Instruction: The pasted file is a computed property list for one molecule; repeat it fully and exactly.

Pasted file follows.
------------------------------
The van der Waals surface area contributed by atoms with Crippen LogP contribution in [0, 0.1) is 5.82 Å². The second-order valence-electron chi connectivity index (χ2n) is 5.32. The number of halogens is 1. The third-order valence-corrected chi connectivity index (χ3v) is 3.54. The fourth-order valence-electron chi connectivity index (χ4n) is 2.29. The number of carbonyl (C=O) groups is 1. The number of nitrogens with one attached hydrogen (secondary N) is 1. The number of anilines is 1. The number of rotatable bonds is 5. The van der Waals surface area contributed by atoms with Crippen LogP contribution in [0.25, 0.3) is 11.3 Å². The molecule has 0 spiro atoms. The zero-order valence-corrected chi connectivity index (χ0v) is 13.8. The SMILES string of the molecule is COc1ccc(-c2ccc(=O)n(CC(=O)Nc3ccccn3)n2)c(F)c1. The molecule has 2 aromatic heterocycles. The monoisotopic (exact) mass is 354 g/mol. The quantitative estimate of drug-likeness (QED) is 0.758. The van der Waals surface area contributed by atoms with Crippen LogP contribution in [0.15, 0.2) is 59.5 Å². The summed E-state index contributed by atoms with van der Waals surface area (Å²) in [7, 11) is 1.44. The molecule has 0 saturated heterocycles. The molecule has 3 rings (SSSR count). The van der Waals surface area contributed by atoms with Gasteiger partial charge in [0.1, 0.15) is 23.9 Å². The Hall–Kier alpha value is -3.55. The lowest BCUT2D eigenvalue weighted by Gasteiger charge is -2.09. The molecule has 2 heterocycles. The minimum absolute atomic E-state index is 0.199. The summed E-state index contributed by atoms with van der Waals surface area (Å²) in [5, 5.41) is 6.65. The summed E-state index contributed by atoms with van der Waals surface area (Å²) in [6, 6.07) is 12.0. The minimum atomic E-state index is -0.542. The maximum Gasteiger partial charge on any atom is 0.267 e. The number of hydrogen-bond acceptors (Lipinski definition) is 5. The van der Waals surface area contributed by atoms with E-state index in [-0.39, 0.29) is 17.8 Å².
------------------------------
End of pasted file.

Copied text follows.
The van der Waals surface area contributed by atoms with Crippen LogP contribution in [0, 0.1) is 5.82 Å². The second-order valence-electron chi connectivity index (χ2n) is 5.32. The number of halogens is 1. The third-order valence-corrected chi connectivity index (χ3v) is 3.54. The fourth-order valence-electron chi connectivity index (χ4n) is 2.29. The number of carbonyl (C=O) groups is 1. The number of nitrogens with one attached hydrogen (secondary N) is 1. The number of anilines is 1. The number of rotatable bonds is 5. The van der Waals surface area contributed by atoms with Crippen LogP contribution in [0.25, 0.3) is 11.3 Å². The molecule has 0 spiro atoms. The zero-order valence-corrected chi connectivity index (χ0v) is 13.8. The SMILES string of the molecule is COc1ccc(-c2ccc(=O)n(CC(=O)Nc3ccccn3)n2)c(F)c1. The molecule has 2 aromatic heterocycles. The monoisotopic (exact) mass is 354 g/mol. The quantitative estimate of drug-likeness (QED) is 0.758. The van der Waals surface area contributed by atoms with Crippen LogP contribution in [0.15, 0.2) is 59.5 Å². The summed E-state index contributed by atoms with van der Waals surface area (Å²) in [7, 11) is 1.44. The molecule has 0 saturated heterocycles. The molecule has 3 rings (SSSR count). The van der Waals surface area contributed by atoms with Gasteiger partial charge in [0.1, 0.15) is 23.9 Å². The Hall–Kier alpha value is -3.55. The lowest BCUT2D eigenvalue weighted by Gasteiger charge is -2.09. The molecule has 2 heterocycles. The minimum absolute atomic E-state index is 0.199. The summed E-state index contributed by atoms with van der Waals surface area (Å²) in [5, 5.41) is 6.65. The summed E-state index contributed by atoms with van der Waals surface area (Å²) in [6, 6.07) is 12.0. The minimum atomic E-state index is -0.542. The maximum Gasteiger partial charge on any atom is 0.267 e. The number of hydrogen-bond acceptors (Lipinski definition) is 5. The van der Waals surface area contributed by atoms with E-state index in [-0.39, 0.29) is 17.8 Å².